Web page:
Standard Life Equity Income Trust to focus on value as discount widens

Thomas Moore
Thomas Moore

Standard Life Equity Income Trust (SLEIT), managed by investment director Thomas Moore, is to focus on stocks it thinks are undervalued amid a backdrop of “stretched” valuations after it provided a 12.8 per cent diluted total return on net asset value in the first half of its financial year ended March 31.

The results also showed its FTSE All-Share Index benchmark’s total return was 5.3 per cent.

The fund said the results were strong, with total assets rising to £212.5m (31/03/15) from £190.4m (30/09/14).

The Company’s portfolio’s discount has widened during the period in common with a number of its peers.

As a result, the Company’s share price total return was 5.7 per cent.

The share price ended the period on a discount to diluted NAV of 6.3 per cent.

The average peer group discount was 3.7 per cent.

Since the Board agreed a change in strategy in November 2011 to include a larger proportion of medium sized stocks where the manager has a high conviction, the net asset value total return has been 82.9 per cent compared with the benchmark total return of 47.7 per cent.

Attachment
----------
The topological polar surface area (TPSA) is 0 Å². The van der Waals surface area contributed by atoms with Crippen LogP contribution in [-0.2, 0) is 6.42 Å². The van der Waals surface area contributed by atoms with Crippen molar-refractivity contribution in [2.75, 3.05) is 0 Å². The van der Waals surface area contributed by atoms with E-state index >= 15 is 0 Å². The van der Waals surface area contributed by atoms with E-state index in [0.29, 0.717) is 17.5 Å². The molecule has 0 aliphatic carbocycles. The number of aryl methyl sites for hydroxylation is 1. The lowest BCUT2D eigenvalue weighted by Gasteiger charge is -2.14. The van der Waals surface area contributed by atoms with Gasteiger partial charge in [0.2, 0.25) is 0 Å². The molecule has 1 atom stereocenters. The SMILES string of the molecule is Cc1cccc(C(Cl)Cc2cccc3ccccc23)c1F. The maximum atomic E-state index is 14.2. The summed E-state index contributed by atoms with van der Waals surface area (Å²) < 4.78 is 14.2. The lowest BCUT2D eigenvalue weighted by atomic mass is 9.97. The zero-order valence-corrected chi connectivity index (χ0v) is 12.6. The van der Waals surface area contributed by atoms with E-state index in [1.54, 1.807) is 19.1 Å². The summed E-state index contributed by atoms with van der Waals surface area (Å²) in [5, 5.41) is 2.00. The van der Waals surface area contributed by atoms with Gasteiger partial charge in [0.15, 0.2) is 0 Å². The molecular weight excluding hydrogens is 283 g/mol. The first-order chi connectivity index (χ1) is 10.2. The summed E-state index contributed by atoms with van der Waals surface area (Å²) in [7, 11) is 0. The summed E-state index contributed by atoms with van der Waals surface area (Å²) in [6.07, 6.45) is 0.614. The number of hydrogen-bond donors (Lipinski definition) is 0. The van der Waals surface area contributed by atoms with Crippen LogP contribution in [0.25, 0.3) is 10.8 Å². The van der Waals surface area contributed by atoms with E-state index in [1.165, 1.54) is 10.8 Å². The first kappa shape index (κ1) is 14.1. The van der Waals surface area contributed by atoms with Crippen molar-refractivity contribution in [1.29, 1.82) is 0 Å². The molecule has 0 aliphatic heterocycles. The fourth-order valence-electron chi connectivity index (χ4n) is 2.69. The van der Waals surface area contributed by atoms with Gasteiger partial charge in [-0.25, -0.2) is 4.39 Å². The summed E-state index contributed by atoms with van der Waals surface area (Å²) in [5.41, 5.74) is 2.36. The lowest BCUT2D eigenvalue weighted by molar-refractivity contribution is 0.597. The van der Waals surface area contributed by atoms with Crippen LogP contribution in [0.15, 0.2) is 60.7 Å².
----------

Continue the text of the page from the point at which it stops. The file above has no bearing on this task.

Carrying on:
SLEIT ranked fourth out of 21 peers in the UK Equity Income sector based on net asset value total return for the six months ended 31 March 2015.

Mr Moore said: “We remain confident in the Company’s positioning and in our ability to identify attractive valuation opportunities. The Company continues to favour consumer facing areas of the market, in anticipation of a sharp pick-up in domestic consumer demand resulting from a lower cost of living, higher employment levels and rising real wages.

“We see some grounds for caution for the wider UK market. In addition to ongoing geopolitical risk, the UK market may continue to suffer from mixed earnings momentum at the sector level, with ongoing earnings downgrades afflicting such sectors as Mining and Oil & Gas, which make up a significant proportion of the index. Furthermore, record low bond yields have lifted the share prices of many bond-like sectors. These sectors appear to have become crowded with yield-seeking investors which has led to valuations that have become stretched in relation to underlying fundamentals.

“The above factors may constrain overall index progress, but should allow the benefits of our active process to become clear. Our approach is to remain focused on under-valued stocks with the greatest potential for positive fundamental surprise.”

Shares in the trust were up 0.3 per cent at 419.12 pence on Thursday.

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